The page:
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Three burning questions for P&C insurers

Senior Partner Pradip Patiath discusses hot topics on the minds of P&C CEOs and his thoughts on how these trends might play out.
Pradip K. Patiath

Advises financial institutions on transforming their performance and achieving superior growth with digital and analytics

The P&C insurance industry is riding a wave. According to McKinsey’s 2019 Global Insurance Pools, the industry’s gross written premiums hit €1.4 trillion in 2017, up 5.1 percent from the year before. And despite the steady onslaught of natural catastrophes, carriers are still awash in cash.

Insurance executives, far from sitting still, have been reassessing their current strategies and building resilience to withstand a changing landscape. The impact of digital technologies is on their minds, but that’s just one component. Here are three topics P&C CEOs have been discussing, as well as some of my thoughts on how trends might play out in the coming years.

1. How will technology reconfigure the insurance business value chain?

Currently, the insurance business system flows from customer through retailer or wholesale broker, to underwriter, to service agent, to balance sheet, to reinsurance company. Each of these stakeholders plays a distinct role.

But P&C executives are starting to reexamine each link in the value chain and explore how artificial intelligence or automation might enable new business models. For example, carriers could decide to create a shared-services organization for functions such as claims. Vertical integration is also on the table.

So far, P&C carriers have largely been monitoring the changing value chain to determine how soon it will shift and the underlying factors that will catalyze this change. Personal lines have already been reshaped by technology, and most industry executives expect small commercial to change over the next several years. However, midmarket and large corporate segments will likely modernize over the next decade.

2. How will smart homes and the future of mobility affect carriers that are heavily focused on personal lines?

Technology is starting to shift the risk associated with home and auto products. In smart homes, more and more sensors on appliances and equipment can detect and notify owners of problems before damage can occur.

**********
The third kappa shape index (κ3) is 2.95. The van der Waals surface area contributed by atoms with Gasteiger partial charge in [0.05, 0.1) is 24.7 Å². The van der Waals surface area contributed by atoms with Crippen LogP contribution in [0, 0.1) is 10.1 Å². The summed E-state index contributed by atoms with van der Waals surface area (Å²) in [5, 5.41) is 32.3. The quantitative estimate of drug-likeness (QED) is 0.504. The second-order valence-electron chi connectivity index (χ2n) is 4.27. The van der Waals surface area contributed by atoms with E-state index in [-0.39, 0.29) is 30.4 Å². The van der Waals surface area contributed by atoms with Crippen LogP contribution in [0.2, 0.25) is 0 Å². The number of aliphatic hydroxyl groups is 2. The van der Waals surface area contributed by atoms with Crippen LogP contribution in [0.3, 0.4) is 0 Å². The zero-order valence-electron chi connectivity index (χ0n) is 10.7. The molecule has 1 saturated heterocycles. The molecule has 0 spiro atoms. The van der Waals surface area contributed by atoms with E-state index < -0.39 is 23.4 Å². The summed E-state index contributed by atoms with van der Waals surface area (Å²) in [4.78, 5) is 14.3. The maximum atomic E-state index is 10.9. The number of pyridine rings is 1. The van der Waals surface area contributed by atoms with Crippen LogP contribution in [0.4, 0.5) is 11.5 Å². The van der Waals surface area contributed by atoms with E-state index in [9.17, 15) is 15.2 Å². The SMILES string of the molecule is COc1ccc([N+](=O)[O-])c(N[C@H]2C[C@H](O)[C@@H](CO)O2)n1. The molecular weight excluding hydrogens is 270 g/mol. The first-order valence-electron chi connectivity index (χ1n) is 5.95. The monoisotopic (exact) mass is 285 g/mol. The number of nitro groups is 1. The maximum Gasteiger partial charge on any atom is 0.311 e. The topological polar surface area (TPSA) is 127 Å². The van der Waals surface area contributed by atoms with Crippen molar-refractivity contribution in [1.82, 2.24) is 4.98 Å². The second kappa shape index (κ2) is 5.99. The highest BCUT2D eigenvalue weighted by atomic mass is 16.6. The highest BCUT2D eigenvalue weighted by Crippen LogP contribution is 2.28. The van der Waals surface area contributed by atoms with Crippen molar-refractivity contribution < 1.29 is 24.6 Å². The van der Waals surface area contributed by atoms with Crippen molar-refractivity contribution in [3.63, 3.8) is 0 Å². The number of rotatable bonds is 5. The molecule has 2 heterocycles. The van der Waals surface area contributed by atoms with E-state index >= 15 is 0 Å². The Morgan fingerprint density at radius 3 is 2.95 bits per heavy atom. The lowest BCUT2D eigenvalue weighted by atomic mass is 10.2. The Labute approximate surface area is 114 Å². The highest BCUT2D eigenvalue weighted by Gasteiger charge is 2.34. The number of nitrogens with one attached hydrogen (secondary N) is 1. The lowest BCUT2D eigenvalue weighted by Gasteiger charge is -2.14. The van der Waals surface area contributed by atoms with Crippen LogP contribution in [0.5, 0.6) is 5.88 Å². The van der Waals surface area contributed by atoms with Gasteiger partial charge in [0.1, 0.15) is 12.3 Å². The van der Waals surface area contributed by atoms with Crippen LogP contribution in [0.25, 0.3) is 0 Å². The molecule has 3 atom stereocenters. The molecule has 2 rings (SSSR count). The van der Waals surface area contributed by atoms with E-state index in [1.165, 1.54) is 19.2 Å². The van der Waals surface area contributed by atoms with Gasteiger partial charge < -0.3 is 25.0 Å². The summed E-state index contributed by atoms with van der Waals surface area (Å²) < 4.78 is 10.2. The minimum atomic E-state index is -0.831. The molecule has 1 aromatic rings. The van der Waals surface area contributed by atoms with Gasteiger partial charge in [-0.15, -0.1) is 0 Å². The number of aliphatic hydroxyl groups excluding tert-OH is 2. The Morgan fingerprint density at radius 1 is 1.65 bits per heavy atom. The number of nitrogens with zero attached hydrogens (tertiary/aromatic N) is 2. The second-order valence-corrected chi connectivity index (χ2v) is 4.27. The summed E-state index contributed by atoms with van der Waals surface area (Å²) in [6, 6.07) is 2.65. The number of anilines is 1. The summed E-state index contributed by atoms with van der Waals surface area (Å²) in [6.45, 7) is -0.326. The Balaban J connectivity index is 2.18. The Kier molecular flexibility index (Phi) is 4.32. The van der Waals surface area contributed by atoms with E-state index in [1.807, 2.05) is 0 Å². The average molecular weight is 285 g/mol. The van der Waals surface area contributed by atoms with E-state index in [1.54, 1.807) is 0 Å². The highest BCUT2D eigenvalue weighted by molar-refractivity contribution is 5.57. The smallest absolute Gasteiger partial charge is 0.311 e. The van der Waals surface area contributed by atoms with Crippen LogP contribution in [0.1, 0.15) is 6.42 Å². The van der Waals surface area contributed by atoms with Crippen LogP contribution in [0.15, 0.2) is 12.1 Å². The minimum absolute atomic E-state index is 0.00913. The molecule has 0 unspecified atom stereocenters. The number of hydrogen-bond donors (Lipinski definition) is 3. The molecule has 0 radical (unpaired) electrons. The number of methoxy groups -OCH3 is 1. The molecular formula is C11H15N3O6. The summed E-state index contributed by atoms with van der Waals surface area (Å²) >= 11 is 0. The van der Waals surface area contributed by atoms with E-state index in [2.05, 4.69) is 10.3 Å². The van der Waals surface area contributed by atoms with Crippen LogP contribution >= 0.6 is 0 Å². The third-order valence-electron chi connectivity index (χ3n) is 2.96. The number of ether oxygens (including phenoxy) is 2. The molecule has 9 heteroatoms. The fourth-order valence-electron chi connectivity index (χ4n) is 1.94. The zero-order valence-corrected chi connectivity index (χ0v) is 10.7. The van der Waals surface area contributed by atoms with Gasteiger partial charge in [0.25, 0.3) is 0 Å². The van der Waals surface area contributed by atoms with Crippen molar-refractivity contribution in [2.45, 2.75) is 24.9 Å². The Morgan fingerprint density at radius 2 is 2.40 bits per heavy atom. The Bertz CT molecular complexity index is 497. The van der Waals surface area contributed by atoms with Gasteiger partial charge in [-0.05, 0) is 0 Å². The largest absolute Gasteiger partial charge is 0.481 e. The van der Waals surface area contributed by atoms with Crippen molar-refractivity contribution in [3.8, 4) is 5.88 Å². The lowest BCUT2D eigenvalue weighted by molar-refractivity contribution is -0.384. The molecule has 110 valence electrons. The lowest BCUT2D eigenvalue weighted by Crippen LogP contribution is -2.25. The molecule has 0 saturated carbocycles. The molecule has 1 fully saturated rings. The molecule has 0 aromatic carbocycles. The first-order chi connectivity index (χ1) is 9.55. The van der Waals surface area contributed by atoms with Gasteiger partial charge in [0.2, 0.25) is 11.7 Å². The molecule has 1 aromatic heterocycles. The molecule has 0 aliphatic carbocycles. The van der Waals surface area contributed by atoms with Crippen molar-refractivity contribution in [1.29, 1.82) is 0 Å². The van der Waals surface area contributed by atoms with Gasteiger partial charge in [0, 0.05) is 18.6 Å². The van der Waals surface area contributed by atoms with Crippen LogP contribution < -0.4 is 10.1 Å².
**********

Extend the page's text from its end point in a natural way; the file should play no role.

Auto insurance lines face an even more dramatic tech-driven disruption. The United States currently has approximately 1,000 P&C carriers, more than three-quarters of which depend on auto premiums to survive. Ride-sharing has already altered the landscape. With the introduction and eventual mass adoption of autonomous vehicles, rates of ownership and accidents will plummet, shifting the owners of risk from personal to commercial. These and other factors will significantly erode the premium pool.

Carriers that depend on personal auto could pursue one of several options: consolidation, a route the seven largest P&C insurers are taking; diversification by moving beyond personal auto into home, commercial, or specialty products; or the pursuit of opportunities involving new kinds of risks.

The latter option involves determining how technology will shift risk and how to cover it. As transportation becomes more of a mobility business, for example, what’s the right risk to insure and the right mechanism? Similarly, in homes with sensor-enabled products, if a water heater causes a flood, which party is liable? The answers to such questions could present new opportunities.

3. Is the current distribution of profits sustainable, and what forces might affect the balance?

Historically, the vast majority of profits have gone to distributors: currently, most brokers operate at a return on equity of more than 25 percent, while insurers typically operate around 8 percent.

Why are distributors in such an enviable position? Because they own the relationship with the customer, they are best placed to build ties and strengthen loyalty. In addition, the balance of manufacturing and distribution tilts toward distribution, primarily because manufacturing isn’t as differentiated as service can be.

Carriers can bolster their position by becoming the preferred destination for customers. That may involve finding potentially “sticky” products. By doing so, carriers create a direct channel to the customers, cutting out distributors in the process.

Such shifts present opportunities for growth and new business models. Success doesn’t require P&C insurers to see around corners—just to have a clear-eyed view of where the value lies.

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